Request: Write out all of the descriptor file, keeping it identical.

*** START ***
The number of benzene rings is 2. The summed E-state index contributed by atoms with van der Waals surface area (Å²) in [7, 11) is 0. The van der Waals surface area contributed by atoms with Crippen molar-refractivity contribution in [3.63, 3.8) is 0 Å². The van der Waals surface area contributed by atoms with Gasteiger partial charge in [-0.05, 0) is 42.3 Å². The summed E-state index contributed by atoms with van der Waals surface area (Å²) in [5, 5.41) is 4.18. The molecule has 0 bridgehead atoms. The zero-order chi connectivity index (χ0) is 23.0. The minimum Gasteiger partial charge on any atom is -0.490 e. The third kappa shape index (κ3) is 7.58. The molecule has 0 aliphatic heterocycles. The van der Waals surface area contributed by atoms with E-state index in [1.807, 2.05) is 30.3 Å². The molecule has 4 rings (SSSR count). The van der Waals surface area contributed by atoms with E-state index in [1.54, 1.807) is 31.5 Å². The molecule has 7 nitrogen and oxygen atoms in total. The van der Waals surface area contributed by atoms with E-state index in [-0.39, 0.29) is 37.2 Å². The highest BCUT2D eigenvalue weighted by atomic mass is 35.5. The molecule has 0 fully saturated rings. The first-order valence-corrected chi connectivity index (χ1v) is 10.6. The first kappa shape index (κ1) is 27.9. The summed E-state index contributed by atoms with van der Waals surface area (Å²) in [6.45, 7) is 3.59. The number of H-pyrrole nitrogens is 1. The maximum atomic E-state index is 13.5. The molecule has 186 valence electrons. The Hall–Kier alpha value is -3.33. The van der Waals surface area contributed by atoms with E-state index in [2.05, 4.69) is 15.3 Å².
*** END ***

The number of benzene rings is 2. The summed E-state index contributed by atoms with van der Waals surface area (Å²) in [7, 11) is 0. The van der Waals surface area contributed by atoms with Crippen molar-refractivity contribution in [3.63, 3.8) is 0 Å². The van der Waals surface area contributed by atoms with Gasteiger partial charge in [-0.05, 0) is 42.3 Å². The summed E-state index contributed by atoms with van der Waals surface area (Å²) in [5, 5.41) is 4.18. The molecule has 0 bridgehead atoms. The zero-order chi connectivity index (χ0) is 23.0. The minimum Gasteiger partial charge on any atom is -0.490 e. The third kappa shape index (κ3) is 7.58. The molecule has 0 aliphatic heterocycles. The van der Waals surface area contributed by atoms with E-state index in [1.807, 2.05) is 30.3 Å². The molecule has 4 rings (SSSR count). The van der Waals surface area contributed by atoms with E-state index in [1.54, 1.807) is 31.5 Å². The molecule has 7 nitrogen and oxygen atoms in total. The van der Waals surface area contributed by atoms with E-state index in [-0.39, 0.29) is 37.2 Å². The highest BCUT2D eigenvalue weighted by atomic mass is 35.5. The molecule has 0 fully saturated rings. The first-order valence-corrected chi connectivity index (χ1v) is 10.6. The first kappa shape index (κ1) is 27.9. The summed E-state index contributed by atoms with van der Waals surface area (Å²) in [6.45, 7) is 3.59. The number of H-pyrrole nitrogens is 1. The maximum atomic E-state index is 13.5. The molecule has 186 valence electrons. The Hall–Kier alpha value is -3.33. The van der Waals surface area contributed by atoms with E-state index in [2.05, 4.69) is 15.3 Å².